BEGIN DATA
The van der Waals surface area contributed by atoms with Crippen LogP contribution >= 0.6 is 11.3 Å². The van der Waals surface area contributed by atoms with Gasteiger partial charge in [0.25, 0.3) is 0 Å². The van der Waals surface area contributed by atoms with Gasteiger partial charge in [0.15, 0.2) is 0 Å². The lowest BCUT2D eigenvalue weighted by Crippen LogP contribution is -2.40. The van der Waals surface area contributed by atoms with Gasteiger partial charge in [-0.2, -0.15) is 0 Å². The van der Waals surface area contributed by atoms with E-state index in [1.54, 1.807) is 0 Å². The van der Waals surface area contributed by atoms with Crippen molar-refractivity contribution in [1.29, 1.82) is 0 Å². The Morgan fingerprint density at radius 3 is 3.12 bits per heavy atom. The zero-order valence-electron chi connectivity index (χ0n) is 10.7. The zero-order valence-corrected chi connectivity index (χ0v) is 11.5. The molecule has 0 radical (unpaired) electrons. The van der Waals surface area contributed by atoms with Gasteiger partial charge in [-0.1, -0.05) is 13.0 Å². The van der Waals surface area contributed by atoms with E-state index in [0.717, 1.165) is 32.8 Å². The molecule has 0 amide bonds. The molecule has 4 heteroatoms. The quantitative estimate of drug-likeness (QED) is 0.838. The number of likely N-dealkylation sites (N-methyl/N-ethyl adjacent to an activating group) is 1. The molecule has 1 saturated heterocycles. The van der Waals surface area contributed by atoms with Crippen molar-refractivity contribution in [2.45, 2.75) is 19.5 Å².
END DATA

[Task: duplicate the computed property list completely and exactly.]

The van der Waals surface area contributed by atoms with Crippen LogP contribution >= 0.6 is 11.3 Å². The van der Waals surface area contributed by atoms with Gasteiger partial charge in [0.25, 0.3) is 0 Å². The van der Waals surface area contributed by atoms with Gasteiger partial charge in [0.15, 0.2) is 0 Å². The lowest BCUT2D eigenvalue weighted by Crippen LogP contribution is -2.40. The van der Waals surface area contributed by atoms with Gasteiger partial charge in [-0.2, -0.15) is 0 Å². The van der Waals surface area contributed by atoms with E-state index in [1.54, 1.807) is 0 Å². The van der Waals surface area contributed by atoms with Crippen molar-refractivity contribution in [1.29, 1.82) is 0 Å². The Morgan fingerprint density at radius 3 is 3.12 bits per heavy atom. The zero-order valence-electron chi connectivity index (χ0n) is 10.7. The zero-order valence-corrected chi connectivity index (χ0v) is 11.5. The molecule has 0 radical (unpaired) electrons. The van der Waals surface area contributed by atoms with Gasteiger partial charge in [-0.1, -0.05) is 13.0 Å². The van der Waals surface area contributed by atoms with E-state index in [0.717, 1.165) is 32.8 Å². The molecule has 0 amide bonds. The molecule has 4 heteroatoms. The quantitative estimate of drug-likeness (QED) is 0.838. The number of likely N-dealkylation sites (N-methyl/N-ethyl adjacent to an activating group) is 1. The molecule has 1 saturated heterocycles. The van der Waals surface area contributed by atoms with Crippen molar-refractivity contribution in [2.45, 2.75) is 19.5 Å².